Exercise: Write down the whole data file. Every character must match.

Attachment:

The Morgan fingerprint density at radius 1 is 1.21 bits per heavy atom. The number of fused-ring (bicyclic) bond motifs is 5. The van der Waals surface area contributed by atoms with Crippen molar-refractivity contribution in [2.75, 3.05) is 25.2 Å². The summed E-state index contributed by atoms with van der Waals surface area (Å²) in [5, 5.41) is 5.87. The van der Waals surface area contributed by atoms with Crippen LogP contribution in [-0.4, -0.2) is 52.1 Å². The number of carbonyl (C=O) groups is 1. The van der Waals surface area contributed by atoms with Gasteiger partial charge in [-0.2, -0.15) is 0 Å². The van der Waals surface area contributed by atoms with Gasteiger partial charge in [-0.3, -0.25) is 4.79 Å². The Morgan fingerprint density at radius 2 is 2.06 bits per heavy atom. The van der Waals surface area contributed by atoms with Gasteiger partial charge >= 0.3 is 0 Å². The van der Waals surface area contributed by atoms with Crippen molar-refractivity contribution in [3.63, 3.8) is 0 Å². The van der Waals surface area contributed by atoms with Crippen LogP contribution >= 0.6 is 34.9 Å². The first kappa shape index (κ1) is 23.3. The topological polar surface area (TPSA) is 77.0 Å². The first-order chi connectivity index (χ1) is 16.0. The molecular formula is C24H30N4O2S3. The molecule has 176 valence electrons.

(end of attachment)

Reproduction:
The Morgan fingerprint density at radius 1 is 1.21 bits per heavy atom. The number of fused-ring (bicyclic) bond motifs is 5. The van der Waals surface area contributed by atoms with Crippen molar-refractivity contribution in [2.75, 3.05) is 25.2 Å². The summed E-state index contributed by atoms with van der Waals surface area (Å²) in [5, 5.41) is 5.87. The van der Waals surface area contributed by atoms with Crippen LogP contribution in [-0.4, -0.2) is 52.1 Å². The number of carbonyl (C=O) groups is 1. The van der Waals surface area contributed by atoms with Gasteiger partial charge in [-0.2, -0.15) is 0 Å². The van der Waals surface area contributed by atoms with Gasteiger partial charge in [-0.3, -0.25) is 4.79 Å². The Morgan fingerprint density at radius 2 is 2.06 bits per heavy atom. The van der Waals surface area contributed by atoms with Gasteiger partial charge >= 0.3 is 0 Å². The van der Waals surface area contributed by atoms with Crippen molar-refractivity contribution in [3.63, 3.8) is 0 Å². The van der Waals surface area contributed by atoms with Crippen LogP contribution >= 0.6 is 34.9 Å². The first kappa shape index (κ1) is 23.3. The topological polar surface area (TPSA) is 77.0 Å². The first-order chi connectivity index (χ1) is 16.0. The molecular formula is C24H30N4O2S3. The molecule has 176 valence electrons.